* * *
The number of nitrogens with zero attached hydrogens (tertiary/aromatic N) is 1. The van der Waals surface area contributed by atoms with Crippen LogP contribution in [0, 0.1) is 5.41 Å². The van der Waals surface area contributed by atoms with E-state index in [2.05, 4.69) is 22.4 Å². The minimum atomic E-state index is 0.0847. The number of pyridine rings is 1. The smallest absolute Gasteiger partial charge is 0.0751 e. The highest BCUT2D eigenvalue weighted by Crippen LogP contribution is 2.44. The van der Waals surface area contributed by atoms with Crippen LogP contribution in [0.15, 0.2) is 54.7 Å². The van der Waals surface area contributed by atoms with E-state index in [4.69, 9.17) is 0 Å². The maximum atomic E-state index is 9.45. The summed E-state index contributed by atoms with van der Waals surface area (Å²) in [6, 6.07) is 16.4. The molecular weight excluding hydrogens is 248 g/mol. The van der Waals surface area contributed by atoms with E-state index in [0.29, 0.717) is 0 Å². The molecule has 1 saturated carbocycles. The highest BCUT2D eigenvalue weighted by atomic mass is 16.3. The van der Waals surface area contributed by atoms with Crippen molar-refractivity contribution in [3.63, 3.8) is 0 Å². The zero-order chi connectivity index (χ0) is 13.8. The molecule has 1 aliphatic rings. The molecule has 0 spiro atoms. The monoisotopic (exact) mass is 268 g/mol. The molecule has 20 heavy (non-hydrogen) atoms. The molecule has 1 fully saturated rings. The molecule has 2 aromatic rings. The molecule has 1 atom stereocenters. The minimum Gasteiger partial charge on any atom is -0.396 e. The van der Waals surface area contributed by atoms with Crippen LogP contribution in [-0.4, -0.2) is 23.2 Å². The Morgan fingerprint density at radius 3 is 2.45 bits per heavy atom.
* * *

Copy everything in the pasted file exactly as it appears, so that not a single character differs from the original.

The number of nitrogens with zero attached hydrogens (tertiary/aromatic N) is 1. The van der Waals surface area contributed by atoms with Crippen LogP contribution in [0, 0.1) is 5.41 Å². The van der Waals surface area contributed by atoms with E-state index in [2.05, 4.69) is 22.4 Å². The minimum atomic E-state index is 0.0847. The number of pyridine rings is 1. The smallest absolute Gasteiger partial charge is 0.0751 e. The highest BCUT2D eigenvalue weighted by Crippen LogP contribution is 2.44. The van der Waals surface area contributed by atoms with Crippen LogP contribution in [0.15, 0.2) is 54.7 Å². The van der Waals surface area contributed by atoms with E-state index in [4.69, 9.17) is 0 Å². The maximum atomic E-state index is 9.45. The summed E-state index contributed by atoms with van der Waals surface area (Å²) in [6, 6.07) is 16.4. The molecular weight excluding hydrogens is 248 g/mol. The van der Waals surface area contributed by atoms with E-state index in [0.29, 0.717) is 0 Å². The molecule has 1 saturated carbocycles. The highest BCUT2D eigenvalue weighted by atomic mass is 16.3. The van der Waals surface area contributed by atoms with Crippen molar-refractivity contribution in [3.63, 3.8) is 0 Å². The zero-order chi connectivity index (χ0) is 13.8. The molecule has 1 aliphatic rings. The molecule has 0 spiro atoms. The monoisotopic (exact) mass is 268 g/mol. The molecule has 20 heavy (non-hydrogen) atoms. The molecule has 1 fully saturated rings. The molecule has 2 aromatic rings. The molecule has 1 atom stereocenters. The minimum Gasteiger partial charge on any atom is -0.396 e. The van der Waals surface area contributed by atoms with Crippen LogP contribution in [-0.4, -0.2) is 23.2 Å². The Morgan fingerprint density at radius 3 is 2.45 bits per heavy atom.